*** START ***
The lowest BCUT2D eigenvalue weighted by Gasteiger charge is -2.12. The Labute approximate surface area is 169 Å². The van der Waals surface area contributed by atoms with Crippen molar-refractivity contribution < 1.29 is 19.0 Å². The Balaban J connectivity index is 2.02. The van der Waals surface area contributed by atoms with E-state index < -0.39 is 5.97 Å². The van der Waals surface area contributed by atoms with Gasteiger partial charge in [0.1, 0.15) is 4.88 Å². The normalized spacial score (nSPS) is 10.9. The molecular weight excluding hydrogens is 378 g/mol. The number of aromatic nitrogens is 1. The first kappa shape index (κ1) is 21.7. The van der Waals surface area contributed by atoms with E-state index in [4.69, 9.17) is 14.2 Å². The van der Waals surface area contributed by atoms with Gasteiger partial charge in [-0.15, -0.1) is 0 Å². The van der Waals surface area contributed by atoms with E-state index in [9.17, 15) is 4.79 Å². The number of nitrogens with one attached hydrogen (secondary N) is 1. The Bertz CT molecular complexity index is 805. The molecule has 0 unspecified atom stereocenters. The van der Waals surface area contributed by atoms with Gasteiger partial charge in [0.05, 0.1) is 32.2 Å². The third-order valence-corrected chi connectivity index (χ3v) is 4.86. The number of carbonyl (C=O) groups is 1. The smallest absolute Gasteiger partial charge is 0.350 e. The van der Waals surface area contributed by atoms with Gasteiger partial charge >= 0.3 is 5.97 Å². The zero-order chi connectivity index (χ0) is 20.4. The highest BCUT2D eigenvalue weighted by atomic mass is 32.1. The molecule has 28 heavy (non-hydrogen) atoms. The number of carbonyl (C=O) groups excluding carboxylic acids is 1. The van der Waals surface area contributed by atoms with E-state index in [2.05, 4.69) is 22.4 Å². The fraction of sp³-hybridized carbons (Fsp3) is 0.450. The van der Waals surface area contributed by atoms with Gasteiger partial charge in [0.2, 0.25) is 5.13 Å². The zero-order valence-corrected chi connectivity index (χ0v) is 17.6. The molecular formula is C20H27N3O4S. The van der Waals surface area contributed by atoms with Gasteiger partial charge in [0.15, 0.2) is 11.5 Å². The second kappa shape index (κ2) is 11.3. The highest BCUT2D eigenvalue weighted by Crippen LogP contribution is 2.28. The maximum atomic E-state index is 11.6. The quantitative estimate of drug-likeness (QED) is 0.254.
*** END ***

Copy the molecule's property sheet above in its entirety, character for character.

The lowest BCUT2D eigenvalue weighted by Gasteiger charge is -2.12. The Labute approximate surface area is 169 Å². The van der Waals surface area contributed by atoms with Crippen molar-refractivity contribution < 1.29 is 19.0 Å². The Balaban J connectivity index is 2.02. The van der Waals surface area contributed by atoms with E-state index < -0.39 is 5.97 Å². The van der Waals surface area contributed by atoms with Gasteiger partial charge in [0.1, 0.15) is 4.88 Å². The normalized spacial score (nSPS) is 10.9. The molecular weight excluding hydrogens is 378 g/mol. The number of aromatic nitrogens is 1. The first kappa shape index (κ1) is 21.7. The van der Waals surface area contributed by atoms with E-state index in [4.69, 9.17) is 14.2 Å². The van der Waals surface area contributed by atoms with Gasteiger partial charge in [-0.15, -0.1) is 0 Å². The van der Waals surface area contributed by atoms with E-state index in [9.17, 15) is 4.79 Å². The number of nitrogens with one attached hydrogen (secondary N) is 1. The Bertz CT molecular complexity index is 805. The molecule has 0 unspecified atom stereocenters. The van der Waals surface area contributed by atoms with Gasteiger partial charge in [0.05, 0.1) is 32.2 Å². The third-order valence-corrected chi connectivity index (χ3v) is 4.86. The number of carbonyl (C=O) groups is 1. The smallest absolute Gasteiger partial charge is 0.350 e. The van der Waals surface area contributed by atoms with Gasteiger partial charge >= 0.3 is 5.97 Å². The zero-order chi connectivity index (χ0) is 20.4. The highest BCUT2D eigenvalue weighted by atomic mass is 32.1. The molecule has 28 heavy (non-hydrogen) atoms. The number of carbonyl (C=O) groups excluding carboxylic acids is 1. The van der Waals surface area contributed by atoms with E-state index in [2.05, 4.69) is 22.4 Å². The fraction of sp³-hybridized carbons (Fsp3) is 0.450. The van der Waals surface area contributed by atoms with Gasteiger partial charge in [0.2, 0.25) is 5.13 Å². The zero-order valence-corrected chi connectivity index (χ0v) is 17.6. The molecular formula is C20H27N3O4S. The van der Waals surface area contributed by atoms with Gasteiger partial charge in [0.15, 0.2) is 11.5 Å². The second kappa shape index (κ2) is 11.3. The highest BCUT2D eigenvalue weighted by Crippen LogP contribution is 2.28. The maximum atomic E-state index is 11.6. The quantitative estimate of drug-likeness (QED) is 0.254.